Anybody with a developed interest in wildlife and nature might want to pursue conservation work opportunities. There are a number of different jobs in the field, such as park ranger, game warden, wildlife biologist and environmental specialist. These types of jobs generally involve spending long periods of time outdoors, surveying the land and ensuring that wildlife habitats are maintained. This article may help you to decide whether jobs in environmental sector are for you.
The Difference Between Conservation and Animal Welfare
There are a wide variety of animal related jobs that fall outside the sphere of conservation. Individuals who work in such occupations may do their level best to ensure the protection of every single animal that they come across. However, people who carry out conservation work generally believe in maintaining natural habitats as a whole, rather than focussing on the needs of specific creatures. They may be prepared to carry out a cull if it will have positive effects for the entire ecosystem. Conservationists may also deem it appropriate to kill foreign species that are harming the environment.
The work may involve the protection of a wide variety of animals. People employed in this capacity may be required to look after the large and powerful meat eaters in big game reserves. Those workers who specialise in marine conservation may find that much of their time is taken up in the prevention of coastal erosion. There are also opportunities for deep sea diving missions and research on wrecks and coral reefs. Conservationists may also often be invited to meetings regarding the environmental impact of work conducted by major companies.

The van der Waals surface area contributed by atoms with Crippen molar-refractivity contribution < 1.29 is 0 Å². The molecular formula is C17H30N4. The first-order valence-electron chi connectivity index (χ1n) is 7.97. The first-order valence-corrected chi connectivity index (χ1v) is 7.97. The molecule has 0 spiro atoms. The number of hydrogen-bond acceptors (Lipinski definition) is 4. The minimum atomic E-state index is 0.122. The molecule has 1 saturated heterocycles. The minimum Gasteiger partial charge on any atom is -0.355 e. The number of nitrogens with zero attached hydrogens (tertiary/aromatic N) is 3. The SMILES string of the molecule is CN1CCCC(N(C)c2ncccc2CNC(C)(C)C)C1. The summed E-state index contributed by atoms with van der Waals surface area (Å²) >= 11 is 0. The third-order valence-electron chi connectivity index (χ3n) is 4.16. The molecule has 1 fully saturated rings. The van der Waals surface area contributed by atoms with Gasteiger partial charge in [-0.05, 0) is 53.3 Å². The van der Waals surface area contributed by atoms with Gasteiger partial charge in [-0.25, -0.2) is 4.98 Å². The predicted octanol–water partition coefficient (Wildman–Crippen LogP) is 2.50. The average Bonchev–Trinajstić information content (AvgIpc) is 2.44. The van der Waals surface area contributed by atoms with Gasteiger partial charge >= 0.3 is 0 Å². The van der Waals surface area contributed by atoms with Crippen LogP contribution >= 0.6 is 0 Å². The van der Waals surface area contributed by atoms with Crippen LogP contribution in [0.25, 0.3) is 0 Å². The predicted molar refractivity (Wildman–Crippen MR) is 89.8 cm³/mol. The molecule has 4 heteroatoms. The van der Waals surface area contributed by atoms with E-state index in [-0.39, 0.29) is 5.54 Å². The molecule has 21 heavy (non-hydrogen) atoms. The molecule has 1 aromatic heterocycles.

Personal Qualities Required
When they aren't working with animals, conservationists are often involved in group activities, such as the clearing of beach litter and coppicing of wooded environments. They should have a friendly disposition towards other team members and the ability communicate and listen effectively. People who do conservation work are generally motivated by a passion to do right by the world, rather than earn large amounts of money. It is quite usual to do this form of work on a voluntary basis.
Those individuals who manage to obtain jobs in the conservation work sector have generally achieved a high standard in A level subjects such as biology and chemistry. Some choose to further their employment prospects by taking specialised university courses in marine biology or wildlife sciences. There is a great deal of information about these educational programmes online. For further information you may also want to contact the Wildlife Trust and perhaps even the World Wildlife Fund.